Saturday, May 22, 2010
Dani Pedrosa started riding bikes at the early age of four, when he got his first motorcycle, an Italjet 50, which had side-wheels. His first racing bike was a minibike replica of Kawasaki, which he got at the age of six and which he used to race with his friends. Pedrosa experienced real racing at the age of 9, when he entered the Spanish Minibike Championship and ended his debut season in second place, scoring his first podium finish in the second race of the season. The next year, Pedrosa entered the same championship, but health problems prevented him from improving his results and he ended that season in 3rd position.
In 2001, Pedrosa made his World Championship debut in the 125cc class after being selected from the Movistar Activa Cup, a series designed to promote fresh racing talent in Spain, back in 1999. Under the guidance of Alberto Puig, Pedrosa scored two podium finishes in the first season and won his first race the following year, when he finished third in the championship. In 2003, he won five races and won the championship with two rounds remaining, scoring 223 points. In his first championship winning year, Pedrosa scored five victories and six podium finishes. A week after winning the championship, eighteen-year-old Pedrosa broke both of his ankles in a crash during practice at Phillip Island (Australia), ending his season.
After winning the 125cc Championship, Pedrosa moved up to the 250cc class in 2004 without a proper test on the new bike because his ankles were healing during the off-season. Going into the season unprepared, Pedrosa won the first race in South Africa and went on to clinch the 250cc World Championship title, including rookie of the year honours. In his first season in 250cc class, Pedrosa scored 7 victories and 13 podium finishes. Pedrosa decided to stay for one more season in 250cc class, and he won another title, once again with two races remaining in championship. In 2005, Pedrosa won 8 races and scored 14 podium finishes, despite a shoulder injury he sustained in practice session for Japanese Grand Prix.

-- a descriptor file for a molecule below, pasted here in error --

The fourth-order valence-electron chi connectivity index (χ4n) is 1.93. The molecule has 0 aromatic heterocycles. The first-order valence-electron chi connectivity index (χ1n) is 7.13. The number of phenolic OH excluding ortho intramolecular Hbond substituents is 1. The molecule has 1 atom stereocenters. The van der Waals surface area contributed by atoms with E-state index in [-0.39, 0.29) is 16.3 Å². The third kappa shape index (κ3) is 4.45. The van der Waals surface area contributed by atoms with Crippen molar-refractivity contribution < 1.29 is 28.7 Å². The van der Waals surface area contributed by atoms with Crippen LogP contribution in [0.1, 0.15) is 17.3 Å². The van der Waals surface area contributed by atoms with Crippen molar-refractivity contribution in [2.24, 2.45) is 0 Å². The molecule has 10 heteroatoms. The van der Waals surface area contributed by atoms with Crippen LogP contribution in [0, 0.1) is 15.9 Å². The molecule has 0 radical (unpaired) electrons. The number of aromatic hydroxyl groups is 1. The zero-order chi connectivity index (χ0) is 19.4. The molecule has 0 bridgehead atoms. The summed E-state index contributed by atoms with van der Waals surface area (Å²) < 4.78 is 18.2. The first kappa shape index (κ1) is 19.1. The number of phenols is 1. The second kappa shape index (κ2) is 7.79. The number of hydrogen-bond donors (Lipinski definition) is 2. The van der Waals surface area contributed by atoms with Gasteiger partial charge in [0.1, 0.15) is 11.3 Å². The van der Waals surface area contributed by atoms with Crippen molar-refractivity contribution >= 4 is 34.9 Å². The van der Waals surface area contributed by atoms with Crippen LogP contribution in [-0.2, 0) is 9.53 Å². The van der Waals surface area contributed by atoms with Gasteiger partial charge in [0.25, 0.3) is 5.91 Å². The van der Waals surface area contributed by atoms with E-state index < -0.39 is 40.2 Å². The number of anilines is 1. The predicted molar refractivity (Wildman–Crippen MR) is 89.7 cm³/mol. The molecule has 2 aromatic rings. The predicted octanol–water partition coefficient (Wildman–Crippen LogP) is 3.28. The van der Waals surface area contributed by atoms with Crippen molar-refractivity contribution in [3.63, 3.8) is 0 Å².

Dani Pedrosa on board the Repsol Honda RC211V.
Pedrosa made the move to 990cc MotoGP bikes in 2006, riding for Repsol Honda. Critics said that Pedrosa's tiny stature wasn't strong enough to handle a big, heavy MotoGP bike and successfully race in the premier class. Proving them wrong, he finished second in the opening round at Jerez on March 26, 2006. At his fourth ever MotoGP appearance, on May 14, 2006, during the Chinese Grand Prix race weekend held in Shanghai, he won his first MotoGP race. This win made him the exact equal 2nd youngest winner (tied with the late Norick Abe) in the Premier Class behind Freddie Spencer. He won his second MotoGP race at Donington Park and became a strong candidate for the MotoGP Championship. It was a memorable victory for Dani, who shared the podium first time with Valentino Rossi in 2nd place. He also took 2 pole positions in the first half of the season.
Until the Malaysian Grand Prix at Sepang, Pedrosa was 2nd in the Championship only behind his more experienced team-mate Nicky Hayden. However, he fell heavily during Free Practice and suffered a severe gash to the knee, which practically rendered him immobile. Pedrosa qualified 5th on the grid in that race due to the cancellation of the qualifying session proper due to heavy rainfall. He miraculously managed to finish 3rd in that race, only behind Rossi and Ducati rider Loris Capirossi. However, in the next races, his form dropped and he struggled with the bike, moving him down to 5th place in the MotoGP standings.
His poor performance continued at Estoril. After a promising start, he briefly ran 2nd before being passed by Colin Edwards and then championship leader and teammate Nicky Hayden. On lap 5, he and Hayden were involved in a crash. Pedrosa made a mistake whilst trying to overtake Hayden, slid and crashed out of the race, taking out Hayden on the way. This crash ended his slim chances of winning the championship and also caused Hayden to lose his lead in the championship standings, as Rossi managed to finish 2nd.
Pedrosa continued to race with Honda in 2007 on their Honda RC212V, the new 800 cc bike. The machine had problems, and Pedrosa was taken out of races by Olivier Jacque and by Randy de Puniet, but he finished the season in second place behind Stoner and ahead of Rossi. He signed a 2-year contract with Repsol Honda for 2008 and 2009.